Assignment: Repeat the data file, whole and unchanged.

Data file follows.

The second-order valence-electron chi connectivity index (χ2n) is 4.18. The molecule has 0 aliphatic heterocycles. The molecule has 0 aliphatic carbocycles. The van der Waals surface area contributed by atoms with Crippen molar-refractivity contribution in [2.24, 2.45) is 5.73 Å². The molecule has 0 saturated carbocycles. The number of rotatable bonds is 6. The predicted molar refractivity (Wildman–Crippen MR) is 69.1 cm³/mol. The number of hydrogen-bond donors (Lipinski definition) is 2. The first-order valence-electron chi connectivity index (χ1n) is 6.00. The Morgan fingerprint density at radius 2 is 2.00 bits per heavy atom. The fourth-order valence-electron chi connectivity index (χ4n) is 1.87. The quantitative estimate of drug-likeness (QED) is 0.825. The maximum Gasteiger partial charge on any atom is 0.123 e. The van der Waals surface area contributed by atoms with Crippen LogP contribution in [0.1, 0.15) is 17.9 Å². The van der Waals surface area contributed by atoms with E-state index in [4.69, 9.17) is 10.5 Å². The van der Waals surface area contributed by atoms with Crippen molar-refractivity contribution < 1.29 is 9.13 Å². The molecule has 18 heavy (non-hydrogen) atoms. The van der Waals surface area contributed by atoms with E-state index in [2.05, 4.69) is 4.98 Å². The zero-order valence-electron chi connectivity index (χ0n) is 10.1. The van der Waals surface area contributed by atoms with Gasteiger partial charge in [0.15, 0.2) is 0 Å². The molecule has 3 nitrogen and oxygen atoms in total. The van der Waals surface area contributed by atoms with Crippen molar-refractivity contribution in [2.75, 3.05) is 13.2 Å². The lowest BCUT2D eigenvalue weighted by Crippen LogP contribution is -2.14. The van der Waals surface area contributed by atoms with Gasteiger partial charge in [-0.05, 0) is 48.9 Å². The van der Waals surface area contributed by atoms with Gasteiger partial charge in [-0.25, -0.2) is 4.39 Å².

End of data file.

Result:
The second-order valence-electron chi connectivity index (χ2n) is 4.18. The molecule has 0 aliphatic heterocycles. The molecule has 0 aliphatic carbocycles. The van der Waals surface area contributed by atoms with Crippen molar-refractivity contribution in [2.24, 2.45) is 5.73 Å². The molecule has 0 saturated carbocycles. The number of rotatable bonds is 6. The predicted molar refractivity (Wildman–Crippen MR) is 69.1 cm³/mol. The number of hydrogen-bond donors (Lipinski definition) is 2. The first-order valence-electron chi connectivity index (χ1n) is 6.00. The Morgan fingerprint density at radius 2 is 2.00 bits per heavy atom. The fourth-order valence-electron chi connectivity index (χ4n) is 1.87. The quantitative estimate of drug-likeness (QED) is 0.825. The maximum Gasteiger partial charge on any atom is 0.123 e. The van der Waals surface area contributed by atoms with Crippen LogP contribution in [0.1, 0.15) is 17.9 Å². The van der Waals surface area contributed by atoms with E-state index in [4.69, 9.17) is 10.5 Å². The van der Waals surface area contributed by atoms with Crippen molar-refractivity contribution < 1.29 is 9.13 Å². The molecule has 18 heavy (non-hydrogen) atoms. The van der Waals surface area contributed by atoms with E-state index in [2.05, 4.69) is 4.98 Å². The zero-order valence-electron chi connectivity index (χ0n) is 10.1. The van der Waals surface area contributed by atoms with Gasteiger partial charge in [0.15, 0.2) is 0 Å². The molecule has 3 nitrogen and oxygen atoms in total. The van der Waals surface area contributed by atoms with Crippen molar-refractivity contribution in [2.75, 3.05) is 13.2 Å². The lowest BCUT2D eigenvalue weighted by Crippen LogP contribution is -2.14. The van der Waals surface area contributed by atoms with Gasteiger partial charge in [-0.05, 0) is 48.9 Å². The van der Waals surface area contributed by atoms with Gasteiger partial charge in [-0.25, -0.2) is 4.39 Å².